The receiver clock generation circuit 60 shown in FIG. 10 functions as a frequency divider, wherein the phase of the output signal can be shifted by control from the outside.

The frequency dividing ratio setting register 62 holds a frequency dividing ratio which is determined as a ratio of the frequency of the master clock to the receiver clock.

The selector 65 and the RS type flip-flop circuit 66 are provided for receiving the aforementioned initial phase shift operation, and normally (after the initial phase shift operation is completed), selects the output of the frequency dividing ratio setting register 62 as an output. First, the above normal operation of the receiver clock generation circuit 60 is explained in the following. The operation in the initial phase shift is explained later.

The count of the counter 60 is incremented at each leading edge of the master oscillator 61 of the receiver. The count is compared with the value of a frequency dividing ratio held in the frequency dividing ratio setting register 62. When the count accords with the value held in the register 62, the output of the comparator 63 becomes active, i.e., the receiver clock rises, and the counter 64 is then reset by the active signal.

While the value held in the register 62 is constant, the receiver clock rises when the count of the counter 64 reaches the value held in the register 62, i.e., the frequency of the master clock is divided by the value held in the register 64. However, the value held in the register 64 is decremented when receiving the active control signal from the comparator 51, or is incremented when receiving the active control signal from the minimum count output terminal of the up/down counter 52.

Therefore, the phase of the output of the receiver clock generation circuit 60 (the phase of the receiver clock), is advanced (i.e., the frequency of the receiver clock is increased) when receiving the active control signal from the comparator 51, or the phase of the receiver clock is delayed (i.e., the frequency of the receiver clock is decreased) when receiving the active control signal from the minimum count output terminal of the up/down counter 52.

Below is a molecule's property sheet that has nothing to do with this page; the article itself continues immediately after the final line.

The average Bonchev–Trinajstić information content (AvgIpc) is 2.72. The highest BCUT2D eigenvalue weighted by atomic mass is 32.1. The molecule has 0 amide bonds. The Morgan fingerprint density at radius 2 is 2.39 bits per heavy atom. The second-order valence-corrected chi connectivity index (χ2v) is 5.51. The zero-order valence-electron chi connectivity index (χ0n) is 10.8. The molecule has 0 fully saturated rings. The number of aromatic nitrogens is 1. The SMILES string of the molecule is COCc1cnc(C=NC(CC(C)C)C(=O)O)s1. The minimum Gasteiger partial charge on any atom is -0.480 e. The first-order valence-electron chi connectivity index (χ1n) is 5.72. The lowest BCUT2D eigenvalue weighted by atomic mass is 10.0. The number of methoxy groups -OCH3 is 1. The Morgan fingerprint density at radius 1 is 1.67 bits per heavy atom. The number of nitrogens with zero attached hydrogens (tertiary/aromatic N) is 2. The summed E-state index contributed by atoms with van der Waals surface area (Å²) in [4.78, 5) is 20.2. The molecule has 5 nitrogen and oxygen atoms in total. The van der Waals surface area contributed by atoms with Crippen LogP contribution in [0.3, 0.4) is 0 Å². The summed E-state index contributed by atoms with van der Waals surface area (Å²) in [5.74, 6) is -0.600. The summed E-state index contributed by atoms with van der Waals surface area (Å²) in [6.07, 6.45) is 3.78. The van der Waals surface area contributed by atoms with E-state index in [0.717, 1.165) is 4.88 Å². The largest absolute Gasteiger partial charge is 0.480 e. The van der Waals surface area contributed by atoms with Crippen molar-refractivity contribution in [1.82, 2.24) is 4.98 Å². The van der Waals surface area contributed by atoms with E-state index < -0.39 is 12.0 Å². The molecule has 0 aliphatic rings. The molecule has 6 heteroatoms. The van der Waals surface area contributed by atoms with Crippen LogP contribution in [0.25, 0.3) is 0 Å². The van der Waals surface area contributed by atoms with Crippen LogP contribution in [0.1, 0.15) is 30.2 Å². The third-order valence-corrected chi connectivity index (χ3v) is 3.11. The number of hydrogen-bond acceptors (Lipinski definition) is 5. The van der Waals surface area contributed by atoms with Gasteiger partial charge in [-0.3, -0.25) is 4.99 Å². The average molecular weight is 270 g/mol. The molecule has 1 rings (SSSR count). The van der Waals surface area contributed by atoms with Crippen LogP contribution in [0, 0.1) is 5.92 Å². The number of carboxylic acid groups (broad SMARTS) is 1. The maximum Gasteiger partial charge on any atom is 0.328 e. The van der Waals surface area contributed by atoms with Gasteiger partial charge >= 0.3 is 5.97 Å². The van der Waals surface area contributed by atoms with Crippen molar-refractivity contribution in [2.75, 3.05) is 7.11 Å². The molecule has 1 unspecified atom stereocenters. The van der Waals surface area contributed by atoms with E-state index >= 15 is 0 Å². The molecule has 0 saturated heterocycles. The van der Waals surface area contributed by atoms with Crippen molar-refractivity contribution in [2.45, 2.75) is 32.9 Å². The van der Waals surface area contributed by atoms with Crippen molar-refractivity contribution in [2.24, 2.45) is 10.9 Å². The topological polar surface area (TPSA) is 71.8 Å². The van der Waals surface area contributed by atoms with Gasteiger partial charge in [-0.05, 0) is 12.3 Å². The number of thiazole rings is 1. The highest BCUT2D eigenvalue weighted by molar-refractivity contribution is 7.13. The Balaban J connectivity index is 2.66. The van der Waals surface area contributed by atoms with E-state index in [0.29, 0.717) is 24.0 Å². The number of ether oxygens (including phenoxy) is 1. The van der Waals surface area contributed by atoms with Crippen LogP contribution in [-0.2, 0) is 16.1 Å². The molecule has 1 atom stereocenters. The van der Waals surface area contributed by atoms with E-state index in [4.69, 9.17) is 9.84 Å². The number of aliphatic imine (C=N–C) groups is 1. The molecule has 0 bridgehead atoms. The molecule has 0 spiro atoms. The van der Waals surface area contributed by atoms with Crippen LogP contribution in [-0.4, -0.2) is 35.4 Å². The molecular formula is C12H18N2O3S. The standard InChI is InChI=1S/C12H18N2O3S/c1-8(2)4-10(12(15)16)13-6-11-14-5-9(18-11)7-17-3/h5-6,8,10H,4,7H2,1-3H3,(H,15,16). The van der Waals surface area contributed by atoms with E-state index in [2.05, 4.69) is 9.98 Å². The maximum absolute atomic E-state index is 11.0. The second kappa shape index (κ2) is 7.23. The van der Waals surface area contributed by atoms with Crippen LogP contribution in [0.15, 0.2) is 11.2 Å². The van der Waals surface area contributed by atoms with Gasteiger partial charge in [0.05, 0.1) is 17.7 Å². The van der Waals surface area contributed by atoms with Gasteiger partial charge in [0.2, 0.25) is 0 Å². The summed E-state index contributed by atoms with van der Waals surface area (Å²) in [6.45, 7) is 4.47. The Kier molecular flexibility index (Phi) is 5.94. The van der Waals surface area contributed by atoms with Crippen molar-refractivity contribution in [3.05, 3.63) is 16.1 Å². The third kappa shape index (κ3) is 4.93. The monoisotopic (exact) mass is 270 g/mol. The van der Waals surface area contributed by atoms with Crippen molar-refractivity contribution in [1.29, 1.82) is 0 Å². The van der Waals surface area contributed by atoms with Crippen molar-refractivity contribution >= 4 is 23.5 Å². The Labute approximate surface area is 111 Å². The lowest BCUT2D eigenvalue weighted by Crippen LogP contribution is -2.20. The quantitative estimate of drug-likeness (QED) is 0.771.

As readily understood, the frequency dividing ratio setting register 62 having the above function, can be realized by an up/down counter.

To carry out the aforementioned initial phase shift of the sampling phase, a predetermined value is held in the initial phase generation circuit 36. When receiving an initial pull-in completion signal, the signal sets the RS flip-flop circuit 66, and the selector 65 selects the output of the initial phase generation circuit 36 as its output. The predetermined value is so much smaller than the frequency dividing ratio held in the frequency dividing ratio setting register 62 that the phase of the receiver clock is advanced because the rising time of the output of the comparator 63 is advanced due to the decreased reference value for the comparison, and the resultant phase shift is near a predetermined value, for example, T/10.

In addition, when the equalized output of the line equalizer 11 has the wave shape as shown in FIG. 11, which is called a √f equalized wave shape, and which is usually used, the impulse response is zero before the phase -T. Namely, when using this type of equalization, it is not necessary to take into account the sampled impulse response value before the time -T, and therefore, the calculation in the impulse response calculation circuit of FIG. 6 is simplified, i.e., the impulse response calculation circuit itself can be simplified.

FIG. 12 shows the construction of the second embodiment of the present invention.

In FIG. 12, reference numeral 70 and 71 each denote a sampling circuit, 31 denotes a data symbol discrimination circuit, 72 and 73 each denote an impulse response calculation circuit, 74 and 76 each denote an adder, 75, 77, and 79 each denote a register, 78 denotes a comparator, 80 denotes a decoder, and 81 denotes a timing generation circuit.

The basic functions of the sampling circuits 70 and 71, the data symbol discrimination circuit 31, the impulse response calculation circuits 72 and 73, and the comparator 78 are individually the same as the functions of the corresponding constructions in FIGS. 4 and 8.